The metric to watch for the airlines is called PRASM, or the passenger revenue per available seat model. For this quarter, PRASM fell by 3.6% for Southwest, but both American and United fell almost double that number, down 7.5% and 7.4% respectively.

Cramer noted that while the other airlines portrayed cheap oil as something bad that will only spur on additional competition, only Southwest saw it for what it truly is -- a gift to boost earnings. Southwest is also the leader in labor relations and is not being affected by weakness in Texas and other oil-rich areas.

Shares of Southwest trade at 10 times earnings, a premium to its peers, but Cramer said he still sees the stock as a value.

Can Manitowoc Be Too Successful?

What the heck is going on with Manitowoc (MTW - Get Report) , the crane maker with shares that have rallied over 65% so far this year? Cramer checked it out.

There's a lot to like at Manitowoc, Cramer said, not the least of which is the company spun off its food service business as Manitowoc Food Service (MFS) just last month, leaving the company as a pure-play industrial that any analyst can easily understand.

But beyond the breakup, Manitowoc is also now a pure-play industrial at a time when oil prices are stabilizing and the European, and possibly the Chinese, economies are improving. Not bad timing. Manitowoc also has CEO Barry Pennypacker at the helm, a seasoned turnaround expert who already has plans to innovate with new products while cutting the costs to the tune of $35 million over three years.

Given the stock's amazing run, Cramer said he cannot fault anyone who wants to sell and take profits, but he would still be snapping up shares on any market-induced weakness.

Lightning Round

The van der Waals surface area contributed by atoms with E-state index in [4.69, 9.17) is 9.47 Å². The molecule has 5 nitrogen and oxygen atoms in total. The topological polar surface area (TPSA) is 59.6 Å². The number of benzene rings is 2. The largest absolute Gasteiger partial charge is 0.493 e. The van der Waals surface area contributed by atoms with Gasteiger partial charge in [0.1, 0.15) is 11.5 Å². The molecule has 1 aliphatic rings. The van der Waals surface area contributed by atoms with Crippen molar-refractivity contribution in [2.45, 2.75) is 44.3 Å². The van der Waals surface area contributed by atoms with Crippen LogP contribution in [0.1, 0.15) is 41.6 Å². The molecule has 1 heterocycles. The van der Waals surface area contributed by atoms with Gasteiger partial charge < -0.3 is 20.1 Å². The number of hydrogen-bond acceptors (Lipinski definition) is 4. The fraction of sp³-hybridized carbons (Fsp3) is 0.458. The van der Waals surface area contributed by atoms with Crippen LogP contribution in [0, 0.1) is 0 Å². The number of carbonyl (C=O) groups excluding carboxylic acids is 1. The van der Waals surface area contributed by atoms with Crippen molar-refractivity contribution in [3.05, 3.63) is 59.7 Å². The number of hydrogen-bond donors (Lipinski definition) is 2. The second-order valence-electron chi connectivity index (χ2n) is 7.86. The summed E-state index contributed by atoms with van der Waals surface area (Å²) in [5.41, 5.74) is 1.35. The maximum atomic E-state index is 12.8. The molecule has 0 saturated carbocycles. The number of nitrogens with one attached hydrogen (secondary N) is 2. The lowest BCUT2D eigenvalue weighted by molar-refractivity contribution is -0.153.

In the Lightning Round, Cramer was bullish on CVS Health (CVS - Get Report) , Walgreens Boots Alliance (WBA - Get Report) , KB Home (KBH - Get Report) , Hewlett Packard Enterprise (HPE - Get Report) and Enterprise Products Partners (EPD - Get Report) .

Cramer was bearish on TRI Pointe Homes (TPH - Get Report) and Outerwall (OUTR) .

No Huddle Offense

In his "No Huddle Offense" segment, Cramer said that he's decoded the data from this quarter's earnings and one thing is clear: The world's economy is getting better.

After listening to countless conference calls two things are clear, Cramer said. First, oil has bottomed and, second, both Europe and China are beginning to recover. These trends were reiterated by countless industrial companies, from Caterpillar (CAT - Get Report) to General Electric (GE - Get Report) to Honeywell (HON - Get Report) and Schlumberger (SLB - Get Report) .

Commodity prices are confirming the economy is getting better, Cramer concluded, and that's great news for many of the stocks he follows.

To watch replays of Cramer's video segments, visit the Mad Money page on CNBC.

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At the time of publication, Cramer's Action Alerts PLUS had a position in BAC, GE, GOOGL and WBA.